Do you need to research the mobile application market but unsure where to begin? Worried that your mobile app idea may not be a great business opportunity? Don't have time or money for a custom mobile app market analysis or an expensive research report?
Don't reinvent the wheel. This article will give you some suggestions for doing mobile apps market research. I have spent over twenty years researching and doing market analyses in the software industry. I understand the challenge of doing apps market research effectively, and I've worked in a wide variety of niches from B2B software to mobile consumer apps.
Keep reading below for:
* a summary of the latest research on the mobile application market, which you can use to start your app market research,
* a list of some of the latest mobile application market research reports, if you'd like to purchase a professional study,
* a step-by-step process to create your own custom mobile app market analysis for your specific niche,
* suggestions for affordable assistance if you just need a little help without breaking the bank.
If you need a comprehensive research report on the mobile application market, or good sites to find mobile app data, below are some sites and recent studies that I recommend:
The mobile application market continues to grow rapidly. That is both a plus and a minus for new apps that want to enter the market: the total pie is growing, but competition is also fierce. The mobile internet has evolved to be a necessity for many users, no longer just an adjunct to the desktop.
According to App Annie, the mobile app industry generated almost $70 billion in gross revenue globally in 2015, growing to over $100 billion in 2016. This is projected to exceed $189 billion by 2020 according to Statista.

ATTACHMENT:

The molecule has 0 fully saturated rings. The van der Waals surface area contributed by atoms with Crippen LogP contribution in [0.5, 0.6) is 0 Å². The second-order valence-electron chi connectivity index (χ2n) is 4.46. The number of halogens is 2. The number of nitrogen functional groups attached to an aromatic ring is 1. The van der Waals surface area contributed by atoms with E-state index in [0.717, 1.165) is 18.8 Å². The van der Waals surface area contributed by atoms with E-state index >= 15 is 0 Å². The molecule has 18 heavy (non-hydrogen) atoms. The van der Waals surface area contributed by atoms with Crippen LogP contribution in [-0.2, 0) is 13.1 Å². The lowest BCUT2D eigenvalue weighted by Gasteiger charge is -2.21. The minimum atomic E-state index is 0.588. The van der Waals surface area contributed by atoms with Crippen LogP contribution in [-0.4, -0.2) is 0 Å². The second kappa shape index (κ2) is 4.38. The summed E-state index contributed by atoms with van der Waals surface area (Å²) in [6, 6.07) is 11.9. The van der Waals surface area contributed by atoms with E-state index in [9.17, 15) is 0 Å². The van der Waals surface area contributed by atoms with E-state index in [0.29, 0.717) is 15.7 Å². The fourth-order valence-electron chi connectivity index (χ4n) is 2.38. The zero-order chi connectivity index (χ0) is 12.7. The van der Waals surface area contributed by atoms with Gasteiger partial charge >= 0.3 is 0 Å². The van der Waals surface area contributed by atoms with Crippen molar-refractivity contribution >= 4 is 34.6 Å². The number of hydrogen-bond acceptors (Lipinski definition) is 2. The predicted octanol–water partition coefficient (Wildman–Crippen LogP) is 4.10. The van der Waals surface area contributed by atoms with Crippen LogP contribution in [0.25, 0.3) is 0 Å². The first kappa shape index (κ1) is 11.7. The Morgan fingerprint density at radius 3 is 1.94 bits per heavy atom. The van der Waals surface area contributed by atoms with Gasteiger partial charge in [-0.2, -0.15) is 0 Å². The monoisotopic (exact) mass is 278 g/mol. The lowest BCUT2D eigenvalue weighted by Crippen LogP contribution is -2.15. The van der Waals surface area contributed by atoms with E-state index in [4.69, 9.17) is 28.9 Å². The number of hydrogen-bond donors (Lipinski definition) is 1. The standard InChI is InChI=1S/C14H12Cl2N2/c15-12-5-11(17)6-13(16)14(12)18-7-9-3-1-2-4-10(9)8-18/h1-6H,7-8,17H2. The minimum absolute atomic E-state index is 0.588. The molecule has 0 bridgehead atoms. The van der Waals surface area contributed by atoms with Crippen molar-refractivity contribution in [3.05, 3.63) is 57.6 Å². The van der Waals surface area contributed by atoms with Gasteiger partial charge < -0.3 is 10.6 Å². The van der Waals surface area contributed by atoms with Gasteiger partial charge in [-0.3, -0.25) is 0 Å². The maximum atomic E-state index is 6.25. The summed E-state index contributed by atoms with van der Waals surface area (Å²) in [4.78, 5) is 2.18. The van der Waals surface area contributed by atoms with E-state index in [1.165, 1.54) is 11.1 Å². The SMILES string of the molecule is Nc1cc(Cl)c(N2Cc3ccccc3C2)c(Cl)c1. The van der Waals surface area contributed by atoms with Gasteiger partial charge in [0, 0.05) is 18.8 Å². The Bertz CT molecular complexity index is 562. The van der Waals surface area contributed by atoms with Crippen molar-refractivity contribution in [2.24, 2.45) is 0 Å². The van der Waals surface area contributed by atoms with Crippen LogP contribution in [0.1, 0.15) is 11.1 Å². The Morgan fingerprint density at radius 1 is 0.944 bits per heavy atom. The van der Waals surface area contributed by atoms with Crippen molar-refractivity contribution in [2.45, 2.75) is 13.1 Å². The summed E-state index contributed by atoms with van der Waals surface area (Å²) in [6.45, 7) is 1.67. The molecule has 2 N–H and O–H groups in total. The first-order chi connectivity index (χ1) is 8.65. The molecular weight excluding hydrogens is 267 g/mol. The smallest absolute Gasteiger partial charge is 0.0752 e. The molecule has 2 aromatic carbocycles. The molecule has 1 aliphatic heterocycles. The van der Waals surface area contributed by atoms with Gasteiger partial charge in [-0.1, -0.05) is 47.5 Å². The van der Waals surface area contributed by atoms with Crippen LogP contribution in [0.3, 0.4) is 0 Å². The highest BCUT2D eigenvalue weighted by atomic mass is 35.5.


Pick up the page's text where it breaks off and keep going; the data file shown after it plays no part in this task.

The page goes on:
The leading mobile platforms are Android and Apple iOS. Gartner reported that 88% of smartphones sold worldwide in 2016 were Android.
Major trends in the mobile app industry include
However, even though the overall mobile app revenue is huge and growing, the reality is that most developers make little money with their apps. According to InMobi, more than half of developers make less than $1,000.
By far the largest app segments are mobile games, and customization apps (wallpapers, icons, etc). Other leading segments, according to Flurry Analytics, are mobile news apps, productivity tools, lifestyle/shopping apps, travel apps, health & fitness, social media and messaging.
The main monetization models for mobile apps are:
There are thousands of apps launched on the major app stores every single day. How do you make yours stand out? On top of this, you really need to boost your app as soon as it is launched, if you have any hope of dominating your niche.
It is much harder - almost impossible - to wait until after your app has been out for a few months and you're lacking customers.
This is where app marketing comes in. But app marketing is only effective if you have laid the ground work BEFORE launch with strong app market research and a focused app marketing strategy. That starts with researching your mobile app idea and developing your USP (unique selling proposition - why should the user buy your app?).